Peace Deal in Sudan: Army and Protesters Agree to Share Power

Earlier today, Sudanese military and civilian opposition leaders gathered in Khartoum, Sudan's capital, to sign a landmark peace deal that both parties hope will put an end to eight months of unrest.

The deal establishes an interim ruling council of five civilians and five generals, with an eleventh member to be selected by both sides. The council will govern for three years, until the next round of elections. A new prime minister, nominated by civilians, will be appointed next week, according to reporting by the BBC.

Anti-government demonstrations began in December 2018, with protesters calling for the removal of President Omar Al-Bashir, the military leader who had ruled the country since the 1980s.

The protests turned violent in April, when government forces killed 22 people during a sit-in outside the military headquarters in Khartoum.

Sudan peace deal signing
General Abdel Fattah al-Burhan (C) and protest leader Ahmad Rabie (2nd from left) celebrate signing a power-sharing deal as General Mohamed Hamdan "Hemeti" Daglo (2nd from right) looks on. EBRAHIM HAMID/Getty

In a military coup on April 11, the Sudanese army arrested Al-Bashir and announced that it would govern Sudan for the next two years, setting off further protests and counter-protests by pro-democracy and Islamist groups throughout the summer.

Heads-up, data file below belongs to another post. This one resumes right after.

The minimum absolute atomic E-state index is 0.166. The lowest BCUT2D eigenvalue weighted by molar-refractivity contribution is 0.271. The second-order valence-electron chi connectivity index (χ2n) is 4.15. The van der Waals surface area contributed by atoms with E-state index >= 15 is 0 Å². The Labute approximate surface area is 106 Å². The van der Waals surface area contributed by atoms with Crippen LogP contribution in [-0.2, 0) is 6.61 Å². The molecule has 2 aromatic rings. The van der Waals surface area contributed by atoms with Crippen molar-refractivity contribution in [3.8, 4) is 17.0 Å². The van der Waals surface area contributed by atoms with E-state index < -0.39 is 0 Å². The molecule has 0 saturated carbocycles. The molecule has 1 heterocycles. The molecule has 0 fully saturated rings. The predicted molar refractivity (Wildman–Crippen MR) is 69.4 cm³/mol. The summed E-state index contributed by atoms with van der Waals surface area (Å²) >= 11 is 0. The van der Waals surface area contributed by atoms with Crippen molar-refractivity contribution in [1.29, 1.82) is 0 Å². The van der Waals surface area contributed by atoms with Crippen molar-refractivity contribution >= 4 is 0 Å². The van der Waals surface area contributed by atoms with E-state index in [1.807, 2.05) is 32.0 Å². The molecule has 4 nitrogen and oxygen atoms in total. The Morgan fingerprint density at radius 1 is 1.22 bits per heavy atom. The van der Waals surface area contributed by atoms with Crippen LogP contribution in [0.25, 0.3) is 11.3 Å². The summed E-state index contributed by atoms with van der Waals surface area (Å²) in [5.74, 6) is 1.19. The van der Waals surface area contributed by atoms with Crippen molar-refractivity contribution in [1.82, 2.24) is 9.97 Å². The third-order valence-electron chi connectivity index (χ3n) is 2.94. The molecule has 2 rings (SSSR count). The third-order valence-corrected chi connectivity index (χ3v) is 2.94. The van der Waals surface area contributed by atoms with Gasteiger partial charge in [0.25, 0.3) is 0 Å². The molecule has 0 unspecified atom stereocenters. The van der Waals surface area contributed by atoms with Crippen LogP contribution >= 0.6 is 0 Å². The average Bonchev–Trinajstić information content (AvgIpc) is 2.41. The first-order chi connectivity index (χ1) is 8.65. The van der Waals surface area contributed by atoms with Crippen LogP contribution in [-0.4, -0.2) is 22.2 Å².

The army established a military junta, called the Transitional Military Council, to govern. While General Abdel Fattah al-Burhan was named chief of the council, many considered paramilitary commander and former Al-Bashir ally Mohamed Hamdan "Hemeti" Dagolo the country's real leader, with the BBC calling him "the warlord who may control Sudan's future."

Hemeti was well-known as a leader of the janjaweed militias that wreaked havoc in Darfur in the early 2000s.

Despite his documented human rights abuses, Hemeti was successful at garnering support for the military junta from regional allies including Saudi Arabia, Ethiopia and Egypt. He also met with diplomats from United States and Britain over the summer.

Peace talks between the military junta and civilian opponents stalled on June 3, with protest leaders holding the military responsible for attacks on a peaceful demonstration that left at least 30 people dead at another Khartoum sit-in, according to the Associated Press. Reporting by The New York Times put the death toll as high as 118.

Negotiations resumed in secret early in July with Sudanese, regional and Western officials meeting at a private mansion in Khartoum. Attendees included Hemeti and the leader of Sudan's Communist Party, Siddig Yousef, as well as United States envoy Donald Booth and representatives of Saudi Arabia, Britain and Ethiopia. The talks were mediated by representatives of the African Union.

According to the agreement signed today, the joint civilian and military council will rotate power until the next round of national elections in 2022.

"We will stick to every single letter we have agreed on," Hemeti told a BBC reporter after the ceremony.